ers says. Like on the January, this ledge was
found under loose dirt at a depth of 18 inches,
and it bids fair to duplicate the record of that
bonanza. The Commonwealth is owned by
Elliott, Myers, Murphy, Chute and Winkler.
This same ledge has been uncovered in sev
eral trenches on the Blue Bull claim and shows
about the same values. In one trench a sam
ple was taken across 8 feet, leaving out all
specimens that were known to be extra rich,
and the assay return was $80 per ton. Picked
samples went from $300 to $400 per ton. At
every point opened, the ledge appears strong
and the indications are that it will go down to
a great depth. , This is an entirely different
ledge from the one in which ore was found some
time ago on the Blue Bull, and alongside which
the shaft is being sunk. The Blue Bull isown
ed by Harry and Tom Ramsey, H. O. Hall and
Geo. S. Nixon, the banker of Winnemucca.
On the Saint Ives, owned by Lockhart &
Williams, and which lies between the Jumbo
and the Blue Bull, the Joshua Club lessees have
made a strike which takes second place to but
few. A big strong ledge has been uncovered
in two places, both showing fine values. In one
trench an average assay was taken across 4
feet of the ledge which gave returns of $159.70
to the ton. In another trench, 11 feet away,
the lowest assay secured was $40, and good pan
nings have been gotten from other places on
the ledge. Jake Martin, who made the origin
al strike on the Saint Ives, is sinking in the por
phyry alongside the ledge and is now down 30
When C. D. Lane threw up his option on Ish’s
Black Butte, Mr. Ish started to work himself and
is securing values which makes him glad the
property is again in his hands. In a crosscut he
has 15 feet of ore that samples $30 to $35 clear
across. Two to 5 feet of this ore will go better
than $100 pdr ton, and he will begin to save ore
for a shipment.
While the new strikes this week are phen
omenal, the showing in the January throws
them in the shade. Last week extra high grade
ore was encountered in the 85 and 112 foot lev
els. We said nothing of this in the last issue
as it was possible that it was only a pocket. It
is still holding out. however, and if it is a pock
et it is a mighty large one, Last Saturday over
20 tons were produced and sacked which aver
aged $772.62 per ton in gold—an aggregate of $16.
000 worth in round numbers. This was in addi
tion to the usual amount of $40 to $50 mill ore.
This rich ore is still holding out and while the
daily production does not average as great as
on Saturday, yet it is a wonderful showing for
a five-months old mine, with only a wnim to
raise the ore. The crosscut now shows the
ledge 70 feet in width, no wall in sight and no
waste rock. The main shaft is now down 200
feet and the ore in the bottom of the shaft has
changed to sulphides. As in the Combination,
this change assures depth and permanency to
the January ledge. But if it did n’t go down
another foot, Kendall, Reilly, Jones and Patrick,
the lessees, as well as the Goldfield Mining
company, which owns the January, are in for
a fortune.
Jumbo and Vernal Extension.
Lind & Collins, brokers, in connection ’
with Albert S. Watson of Tonopah, have
placed with New York capitalists, for in
vestment purposes, fifty thousand shares
of the treasury stock of the Jumbo &
Vernal Extension Mining company at a
price wbich insures to this company am
ple fpnds with which to thoroughly pros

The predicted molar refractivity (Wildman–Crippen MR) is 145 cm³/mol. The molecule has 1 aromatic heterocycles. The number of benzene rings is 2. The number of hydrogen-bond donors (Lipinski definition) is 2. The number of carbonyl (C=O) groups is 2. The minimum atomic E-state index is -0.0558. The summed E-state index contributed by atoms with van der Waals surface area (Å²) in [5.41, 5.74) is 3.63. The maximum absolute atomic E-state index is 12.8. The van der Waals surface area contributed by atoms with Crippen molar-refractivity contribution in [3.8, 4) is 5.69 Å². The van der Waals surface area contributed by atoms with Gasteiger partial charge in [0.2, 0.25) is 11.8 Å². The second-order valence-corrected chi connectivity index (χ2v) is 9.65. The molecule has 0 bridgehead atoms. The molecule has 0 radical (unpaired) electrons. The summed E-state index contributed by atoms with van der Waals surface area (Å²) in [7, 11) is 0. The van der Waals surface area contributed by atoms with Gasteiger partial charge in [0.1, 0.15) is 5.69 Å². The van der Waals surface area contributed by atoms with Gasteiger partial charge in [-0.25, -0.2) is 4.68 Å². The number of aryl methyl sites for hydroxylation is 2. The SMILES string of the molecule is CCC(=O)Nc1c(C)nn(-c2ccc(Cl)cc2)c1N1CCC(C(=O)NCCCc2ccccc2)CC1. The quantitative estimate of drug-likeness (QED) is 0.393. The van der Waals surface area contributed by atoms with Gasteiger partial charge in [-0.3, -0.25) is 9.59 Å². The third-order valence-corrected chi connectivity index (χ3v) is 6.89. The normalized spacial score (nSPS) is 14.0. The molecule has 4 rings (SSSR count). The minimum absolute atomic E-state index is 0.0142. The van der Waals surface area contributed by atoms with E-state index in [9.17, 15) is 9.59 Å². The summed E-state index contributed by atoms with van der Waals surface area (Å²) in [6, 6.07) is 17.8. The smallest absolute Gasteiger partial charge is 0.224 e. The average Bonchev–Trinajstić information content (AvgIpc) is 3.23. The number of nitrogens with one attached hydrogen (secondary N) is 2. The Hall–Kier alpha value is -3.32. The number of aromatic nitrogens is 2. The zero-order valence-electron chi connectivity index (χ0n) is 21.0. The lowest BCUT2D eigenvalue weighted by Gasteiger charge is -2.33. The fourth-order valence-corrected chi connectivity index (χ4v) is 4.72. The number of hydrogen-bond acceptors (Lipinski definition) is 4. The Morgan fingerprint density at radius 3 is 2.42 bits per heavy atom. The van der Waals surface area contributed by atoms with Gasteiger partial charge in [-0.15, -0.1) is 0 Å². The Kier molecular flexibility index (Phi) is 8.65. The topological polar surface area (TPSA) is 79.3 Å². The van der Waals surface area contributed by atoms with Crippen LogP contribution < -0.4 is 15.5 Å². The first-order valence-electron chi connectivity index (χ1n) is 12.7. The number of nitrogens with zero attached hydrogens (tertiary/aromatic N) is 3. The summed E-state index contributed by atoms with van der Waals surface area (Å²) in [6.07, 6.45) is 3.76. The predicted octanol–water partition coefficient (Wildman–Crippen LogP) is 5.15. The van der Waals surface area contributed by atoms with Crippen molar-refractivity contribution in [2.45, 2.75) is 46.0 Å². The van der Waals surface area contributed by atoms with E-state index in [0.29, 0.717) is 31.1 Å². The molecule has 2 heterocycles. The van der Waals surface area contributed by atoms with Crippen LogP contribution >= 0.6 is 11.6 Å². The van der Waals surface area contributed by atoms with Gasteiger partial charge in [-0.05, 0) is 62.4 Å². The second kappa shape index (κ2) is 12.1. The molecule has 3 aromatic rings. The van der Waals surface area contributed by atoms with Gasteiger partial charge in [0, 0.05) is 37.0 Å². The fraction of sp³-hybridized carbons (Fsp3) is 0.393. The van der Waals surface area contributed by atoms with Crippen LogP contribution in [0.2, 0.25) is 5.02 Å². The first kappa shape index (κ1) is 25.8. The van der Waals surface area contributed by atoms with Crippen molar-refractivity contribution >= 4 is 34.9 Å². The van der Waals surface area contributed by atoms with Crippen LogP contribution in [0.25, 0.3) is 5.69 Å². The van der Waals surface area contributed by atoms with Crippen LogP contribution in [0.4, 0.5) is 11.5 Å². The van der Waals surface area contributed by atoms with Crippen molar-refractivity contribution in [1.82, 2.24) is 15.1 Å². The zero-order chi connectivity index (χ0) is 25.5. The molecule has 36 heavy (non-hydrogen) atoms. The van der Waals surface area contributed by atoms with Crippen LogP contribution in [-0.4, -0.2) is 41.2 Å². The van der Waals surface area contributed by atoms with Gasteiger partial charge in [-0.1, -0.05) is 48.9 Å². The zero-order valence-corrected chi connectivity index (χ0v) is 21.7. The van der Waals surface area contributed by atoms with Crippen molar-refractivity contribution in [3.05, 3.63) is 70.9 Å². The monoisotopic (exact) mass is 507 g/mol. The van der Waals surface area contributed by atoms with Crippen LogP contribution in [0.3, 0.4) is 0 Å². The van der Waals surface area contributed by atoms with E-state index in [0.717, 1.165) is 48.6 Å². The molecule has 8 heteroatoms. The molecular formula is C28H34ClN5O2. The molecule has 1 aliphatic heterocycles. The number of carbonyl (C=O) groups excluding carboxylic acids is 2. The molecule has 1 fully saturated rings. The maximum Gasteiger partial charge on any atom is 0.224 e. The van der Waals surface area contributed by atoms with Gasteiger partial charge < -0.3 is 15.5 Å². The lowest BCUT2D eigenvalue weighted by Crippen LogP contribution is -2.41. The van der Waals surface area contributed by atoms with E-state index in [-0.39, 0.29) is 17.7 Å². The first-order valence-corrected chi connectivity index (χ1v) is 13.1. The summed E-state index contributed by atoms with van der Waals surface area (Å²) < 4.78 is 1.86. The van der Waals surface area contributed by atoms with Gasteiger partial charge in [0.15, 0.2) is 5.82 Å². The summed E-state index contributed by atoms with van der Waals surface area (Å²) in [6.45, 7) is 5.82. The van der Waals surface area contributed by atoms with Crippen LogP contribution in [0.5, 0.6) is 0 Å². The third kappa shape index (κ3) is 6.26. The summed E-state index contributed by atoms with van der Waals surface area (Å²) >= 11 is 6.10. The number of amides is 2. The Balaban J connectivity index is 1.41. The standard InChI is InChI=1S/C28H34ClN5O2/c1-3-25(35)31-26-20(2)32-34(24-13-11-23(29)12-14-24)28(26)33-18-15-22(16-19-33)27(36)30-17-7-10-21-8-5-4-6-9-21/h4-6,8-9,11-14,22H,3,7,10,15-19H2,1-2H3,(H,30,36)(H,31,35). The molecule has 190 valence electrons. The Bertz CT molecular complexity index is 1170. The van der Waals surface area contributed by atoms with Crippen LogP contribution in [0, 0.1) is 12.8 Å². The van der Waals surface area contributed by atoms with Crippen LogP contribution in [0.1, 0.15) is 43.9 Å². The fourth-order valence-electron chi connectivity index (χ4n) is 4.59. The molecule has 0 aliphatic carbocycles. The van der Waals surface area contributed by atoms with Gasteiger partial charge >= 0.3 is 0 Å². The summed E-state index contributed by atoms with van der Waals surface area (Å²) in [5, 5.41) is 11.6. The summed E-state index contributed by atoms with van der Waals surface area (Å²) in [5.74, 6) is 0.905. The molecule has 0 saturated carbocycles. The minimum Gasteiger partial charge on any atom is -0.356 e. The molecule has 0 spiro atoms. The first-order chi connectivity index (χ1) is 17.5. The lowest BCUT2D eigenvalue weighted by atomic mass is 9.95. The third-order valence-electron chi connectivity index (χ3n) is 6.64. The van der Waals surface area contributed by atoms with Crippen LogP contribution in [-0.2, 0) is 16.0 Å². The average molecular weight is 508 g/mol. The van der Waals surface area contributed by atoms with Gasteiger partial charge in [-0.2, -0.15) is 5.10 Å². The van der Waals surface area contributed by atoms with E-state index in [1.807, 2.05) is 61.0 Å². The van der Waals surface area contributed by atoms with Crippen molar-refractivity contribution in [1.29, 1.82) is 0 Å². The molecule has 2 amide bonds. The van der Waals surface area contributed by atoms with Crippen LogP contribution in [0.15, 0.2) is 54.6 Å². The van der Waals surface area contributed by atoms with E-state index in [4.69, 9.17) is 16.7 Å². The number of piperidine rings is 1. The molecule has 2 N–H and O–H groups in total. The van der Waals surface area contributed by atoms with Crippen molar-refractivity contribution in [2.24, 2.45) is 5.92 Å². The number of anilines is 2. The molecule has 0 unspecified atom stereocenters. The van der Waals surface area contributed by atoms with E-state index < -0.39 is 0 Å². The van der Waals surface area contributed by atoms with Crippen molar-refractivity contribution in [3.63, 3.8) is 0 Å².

pect its various promising claims Sev i
eral of the company’s Diamondfield'
ledges, as well as the ledges or outcrops i
on the north extension of the Saint Ives,:
prospeot good colors and the manage I
ment feels that comparatively little work
will be required to place some of its
properties in the list of Goldfield pro
ducers. To insure ample funds for all
purposes, the company may, in the near
future, dispose of another block of fifty
thousand spires of its treasury stock, the
same having been partially promised to
an investor at a largely increased price.
With the exception of a small b ock, all
the private stock of the company remains
unissued and in pool for one year, a pro
ceeding which adds strength to an al
ready strong proposition. Owing to thiB
company’s able and conservative manage
ment and the auspicious manner in which
it begins its business, we feel like pre
dicting for it unusual good success.
The Daisy.
Davis, Spalding and Busey have op
ened up another ledge on the Daisy, 200
feet north of the one which Jas. P. Har
vey worked. A sample across 20 inches
returned an assay value of 848.98 per
ton. They also opened up another ledge
150 feet south of Harvey’s ledge, and a
sample across 5 feet assayed 812.64. Out
of curiosity, a sample was taken across
15 feet of a big cropping, it not being
thought that it contained values, but the 1
assay showed $5 per ton. Matt Graham
is down 40 feet in the porphyry on his
lease on the Daisy and will crosscut at 75
feet in depth
Cuperite Group.
Varvin lsh and S. K t radford left
Sunday for the Cuperite group of 18
claims which are located about 30 miles
south. They took two miners with them
and will at once start a shaft which will
be suuk to a depth of 50 feet before cross
cutting. This property has a wonderful
surface showing, assays going from 23 to
60 per cent copper and $7.20 to $20 in
gold from a ledge which is apparently
150 feet wide. The owners are Duffield,
Marvin and Frank lsh, J. G. Hooker, S.
K. Bradford, Frank Everett and Jas.
A Diamondfield Incorporation.
A corporation which will probably be
known as the Diamondfield Mining com
pany, will soon be incorporated to oper
ate three claims close to the Daisy, Ver
nal and Ish’s Black Butte, near Dia
mondfield. The officers will be T. L.
Oddie, president; Geo. S. Nixon, vice
president; Jno. S. Cook, secretary; A. S.
Watson, treasurer. The other incorpo
rators are “Diamondfield .Jack” Davis
and Vau Spalding. Such a directory is
a guarantee that the affairs of the com
pany will be wisely administered.
Fortuna Mining Company.